Surrounded by clouds of sulphur fumes and rows of colourful prefabricated panel blocks protecting its city centre from the icy wind is the subarctic city of Norilsk.
The first wooden houses were erected by labourers from the Norillag gulag in 1935.
Like other Soviet-era monotowns (or Моногород), it was designed around a single industry in a remote part of the Soviet Union. In this case, the city was planned around Nickel Norilsk, the world’s largest extractor of nickel, palladium and platinum, which employed the majority of its inhabitants. Its perennially frozen ground, recently thawing due to climate change, made urban development particularly challenging.
The first wooden houses were erected by labourers from the Norillag gulag in 1935. When the gulag closed in 1957, a local ‘house factory’ started to mass-produce prefabricated panels for a five-storey Khrushchevka providing locals with the city’s first decent, climate-proof housing. To protect the permafrost from heat emitted by housing units, all the blocks were erected on reinforced concrete piles frozen into the subarctic soil.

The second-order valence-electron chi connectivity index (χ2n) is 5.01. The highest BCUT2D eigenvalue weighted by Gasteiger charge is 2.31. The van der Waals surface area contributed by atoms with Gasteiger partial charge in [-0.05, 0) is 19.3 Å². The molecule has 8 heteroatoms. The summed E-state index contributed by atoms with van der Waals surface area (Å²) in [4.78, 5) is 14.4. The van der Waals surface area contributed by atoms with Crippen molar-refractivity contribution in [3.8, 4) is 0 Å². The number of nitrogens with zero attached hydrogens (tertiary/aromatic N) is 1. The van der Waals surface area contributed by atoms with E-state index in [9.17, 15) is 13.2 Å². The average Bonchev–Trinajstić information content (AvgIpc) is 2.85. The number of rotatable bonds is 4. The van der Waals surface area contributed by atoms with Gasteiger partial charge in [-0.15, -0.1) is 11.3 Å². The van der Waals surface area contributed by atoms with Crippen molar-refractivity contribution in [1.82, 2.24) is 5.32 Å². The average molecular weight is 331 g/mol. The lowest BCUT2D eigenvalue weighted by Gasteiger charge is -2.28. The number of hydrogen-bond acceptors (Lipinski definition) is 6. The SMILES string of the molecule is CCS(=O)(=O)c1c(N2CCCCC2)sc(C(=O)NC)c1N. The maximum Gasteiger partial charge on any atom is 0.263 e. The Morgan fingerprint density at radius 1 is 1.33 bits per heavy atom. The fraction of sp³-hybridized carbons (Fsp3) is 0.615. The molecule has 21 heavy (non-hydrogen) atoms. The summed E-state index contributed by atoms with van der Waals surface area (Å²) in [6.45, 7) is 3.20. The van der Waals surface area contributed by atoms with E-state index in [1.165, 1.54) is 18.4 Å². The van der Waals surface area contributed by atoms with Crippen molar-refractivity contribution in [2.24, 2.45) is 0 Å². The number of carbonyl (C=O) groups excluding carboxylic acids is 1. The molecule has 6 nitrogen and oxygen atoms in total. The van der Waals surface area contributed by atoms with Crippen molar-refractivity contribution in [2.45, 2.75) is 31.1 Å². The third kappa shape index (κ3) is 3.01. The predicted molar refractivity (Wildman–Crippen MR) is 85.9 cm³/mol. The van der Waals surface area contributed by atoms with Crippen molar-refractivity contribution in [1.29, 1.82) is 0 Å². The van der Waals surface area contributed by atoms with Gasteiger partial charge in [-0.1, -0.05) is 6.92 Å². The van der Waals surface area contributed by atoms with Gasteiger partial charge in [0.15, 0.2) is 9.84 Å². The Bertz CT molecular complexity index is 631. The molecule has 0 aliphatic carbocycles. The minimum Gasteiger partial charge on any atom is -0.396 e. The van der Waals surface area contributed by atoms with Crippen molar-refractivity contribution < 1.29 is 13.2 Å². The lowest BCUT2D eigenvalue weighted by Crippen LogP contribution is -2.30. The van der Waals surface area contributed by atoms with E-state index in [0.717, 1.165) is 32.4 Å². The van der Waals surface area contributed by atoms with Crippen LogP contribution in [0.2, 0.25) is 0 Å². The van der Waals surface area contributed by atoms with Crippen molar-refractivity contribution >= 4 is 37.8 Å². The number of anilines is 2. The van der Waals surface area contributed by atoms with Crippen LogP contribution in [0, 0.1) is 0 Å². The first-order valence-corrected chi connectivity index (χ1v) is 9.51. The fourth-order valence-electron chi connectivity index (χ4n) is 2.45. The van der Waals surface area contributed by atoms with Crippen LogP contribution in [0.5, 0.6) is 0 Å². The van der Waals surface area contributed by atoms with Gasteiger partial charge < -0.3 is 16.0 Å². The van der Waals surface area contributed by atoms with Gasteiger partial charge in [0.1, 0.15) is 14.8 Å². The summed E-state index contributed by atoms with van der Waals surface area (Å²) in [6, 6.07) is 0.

Like other Soviet-era monotowns (or Моногород), it was designed around a single industry in a remote part of the Soviet Union.
Thanks to this method, Norilsk began to grow up and outwards. Incorporating the nearby towns of Talnakh and Kayerkan, it had become the largest Arctic municipality constructed on permafrost by the 1980s. However, not all houses on concrete legs stood the test of time, structures tend to collapse as climate change accelerates the melting of permafrost.
On top of that, the thawing of the perennially frozen soil is believed to be the cause of some of the worst ecological disasters in Arctic history, after a fuel depot collapsed at a power station on the outskirts of the city.
All the pictures featured in this post were comissioned by Zupagrafika to the Russian photographer Alexander Veryovkin and are included in the book Concrete Siberia.